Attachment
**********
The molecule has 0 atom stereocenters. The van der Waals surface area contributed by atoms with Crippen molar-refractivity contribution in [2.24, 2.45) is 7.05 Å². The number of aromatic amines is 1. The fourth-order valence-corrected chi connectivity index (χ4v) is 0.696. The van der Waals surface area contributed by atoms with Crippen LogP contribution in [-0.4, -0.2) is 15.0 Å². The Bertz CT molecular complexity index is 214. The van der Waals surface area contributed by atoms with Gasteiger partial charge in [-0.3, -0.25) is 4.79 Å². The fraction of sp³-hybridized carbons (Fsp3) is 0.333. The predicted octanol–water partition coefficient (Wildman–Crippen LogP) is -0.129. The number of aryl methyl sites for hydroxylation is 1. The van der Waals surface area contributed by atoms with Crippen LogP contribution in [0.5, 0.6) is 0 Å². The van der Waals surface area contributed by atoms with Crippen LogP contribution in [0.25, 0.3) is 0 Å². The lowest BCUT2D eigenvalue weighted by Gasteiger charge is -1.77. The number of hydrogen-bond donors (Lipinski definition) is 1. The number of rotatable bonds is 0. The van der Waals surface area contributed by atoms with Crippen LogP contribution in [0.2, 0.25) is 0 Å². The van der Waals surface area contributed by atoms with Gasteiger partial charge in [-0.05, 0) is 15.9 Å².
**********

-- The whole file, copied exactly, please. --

The molecule has 0 atom stereocenters. The van der Waals surface area contributed by atoms with Crippen molar-refractivity contribution in [2.24, 2.45) is 7.05 Å². The number of aromatic amines is 1. The fourth-order valence-corrected chi connectivity index (χ4v) is 0.696. The van der Waals surface area contributed by atoms with Crippen LogP contribution in [-0.4, -0.2) is 15.0 Å². The Bertz CT molecular complexity index is 214. The van der Waals surface area contributed by atoms with Gasteiger partial charge in [-0.3, -0.25) is 4.79 Å². The fraction of sp³-hybridized carbons (Fsp3) is 0.333. The predicted octanol–water partition coefficient (Wildman–Crippen LogP) is -0.129. The number of aryl methyl sites for hydroxylation is 1. The van der Waals surface area contributed by atoms with Crippen LogP contribution in [0.5, 0.6) is 0 Å². The van der Waals surface area contributed by atoms with Crippen LogP contribution in [0.25, 0.3) is 0 Å². The lowest BCUT2D eigenvalue weighted by Gasteiger charge is -1.77. The number of hydrogen-bond donors (Lipinski definition) is 1. The number of rotatable bonds is 0. The van der Waals surface area contributed by atoms with Crippen LogP contribution in [0.2, 0.25) is 0 Å². The van der Waals surface area contributed by atoms with Gasteiger partial charge in [-0.05, 0) is 15.9 Å².